Effect of 18F-FDG PET image discretization on radiomic features of patients undergoing definitive radiotherapy for oropharyngeal cancer
Purpose: To characterize the effect of different discretization techniques (methods and values) on radiomic features extracted from positron emission tomography (PET) images of patients undergoing definitive radiotherapy for oropharyngeal cancer (OPC) and determine if there are optimal binning techniques associated with the computed texture and histogram measurements.Methods: 71 patients were enrolled in a prospective clinical trial to receive definitive radiotherapy (70Gy) for OPC. PET/CT images were acquired both prior to treatment and two weeks into treatment (i.e., after 20 Gy). All patients were scanned on the same PET/CT imaging system. The gross tumor volume at the primary tumor site was manually segmented on CT and transferred to PET, from which 74 quantitative radiomic features were extracted as potential imaging biomarkers. The sensitivity of feature extraction to common discretization techniques (fixed bin number vs. fixed bin size) was systematically evaluated by measuring radiomic feature values at monotonically increasing bin numbers (32, 64, 128, 256) and bin sizes (0.1, 0.5, 1.0, 5.0). Disparities in radiomics data parameterized by these different discretization settings were quantified based on t-tests of individual features and cross-correlation of matrix-level feature spaces. A discretization invariance score (DIS) was defined as an aggregation of each unique probability of rejecting the null hypothesis that any two discretization techniques produce the same feature value. To evaluate the generalization of these characteristics during treatment, DIS values were compared between pre- and intra-treatment imaging. Results: Only 50% of radiomic features were robust (DIS > 0.7) to changes in bin number, compared to 66% of features when varying bin size. Regardless of discretization technique, grey level variance (DIS=0.0) and high grey level size emphasis (DIS=0.21) were the most sensitive to binning perturbations, while skewness (DIS=1.0) and kurtosis (DIS=1.0) were nearly invariant. The cross-correlation between discretization-specific feature spaces was maximized for fixed bin number and minimized for fixed bin size. Ranked DIS measurements were comparable between pre-treatment and intra-treatment imaging, implying that feature sensitivity is invariant to changes in the absolute feature value over time. Conclusion: The impact of discretization is largely feature-dependent. Individual features demonstrated a non-linear response to systematic changes in discretization parameters, which was captured by our DIS metric. DIS values can be used to optimize downstream radiomic biomarkers, where the prognostic value of individual features may depend on feature-specific discretization.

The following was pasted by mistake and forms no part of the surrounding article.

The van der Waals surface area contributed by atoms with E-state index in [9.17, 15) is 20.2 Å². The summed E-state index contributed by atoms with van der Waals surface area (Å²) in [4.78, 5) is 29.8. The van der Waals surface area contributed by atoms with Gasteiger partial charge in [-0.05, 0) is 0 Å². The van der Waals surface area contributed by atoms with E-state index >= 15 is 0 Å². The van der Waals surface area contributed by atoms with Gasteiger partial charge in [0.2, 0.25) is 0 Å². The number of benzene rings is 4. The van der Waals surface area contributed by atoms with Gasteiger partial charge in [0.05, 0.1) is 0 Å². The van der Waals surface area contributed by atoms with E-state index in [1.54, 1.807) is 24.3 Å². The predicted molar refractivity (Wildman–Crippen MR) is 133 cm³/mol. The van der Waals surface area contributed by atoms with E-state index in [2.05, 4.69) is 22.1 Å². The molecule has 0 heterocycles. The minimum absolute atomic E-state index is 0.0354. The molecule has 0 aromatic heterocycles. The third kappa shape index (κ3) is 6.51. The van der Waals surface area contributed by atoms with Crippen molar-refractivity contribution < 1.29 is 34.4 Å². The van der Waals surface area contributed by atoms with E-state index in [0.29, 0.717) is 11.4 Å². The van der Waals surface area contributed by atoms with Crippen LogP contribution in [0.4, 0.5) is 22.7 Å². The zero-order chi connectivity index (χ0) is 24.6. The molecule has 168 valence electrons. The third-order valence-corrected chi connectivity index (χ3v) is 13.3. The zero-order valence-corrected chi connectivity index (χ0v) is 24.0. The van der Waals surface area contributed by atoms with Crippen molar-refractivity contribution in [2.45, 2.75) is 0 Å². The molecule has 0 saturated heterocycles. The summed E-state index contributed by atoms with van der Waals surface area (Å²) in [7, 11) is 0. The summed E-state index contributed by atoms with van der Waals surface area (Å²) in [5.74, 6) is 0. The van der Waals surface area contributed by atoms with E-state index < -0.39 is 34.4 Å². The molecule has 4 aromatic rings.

This work is licensed under a Creative Commons Attribution-Noncommercial-No Derivative Works 3.0 United States License.
Rights for Collection: Masters Theses
Works are deposited here by their authors, and represent their research and opinions, not that of Duke University. Some materials and descriptions may include offensive content. More info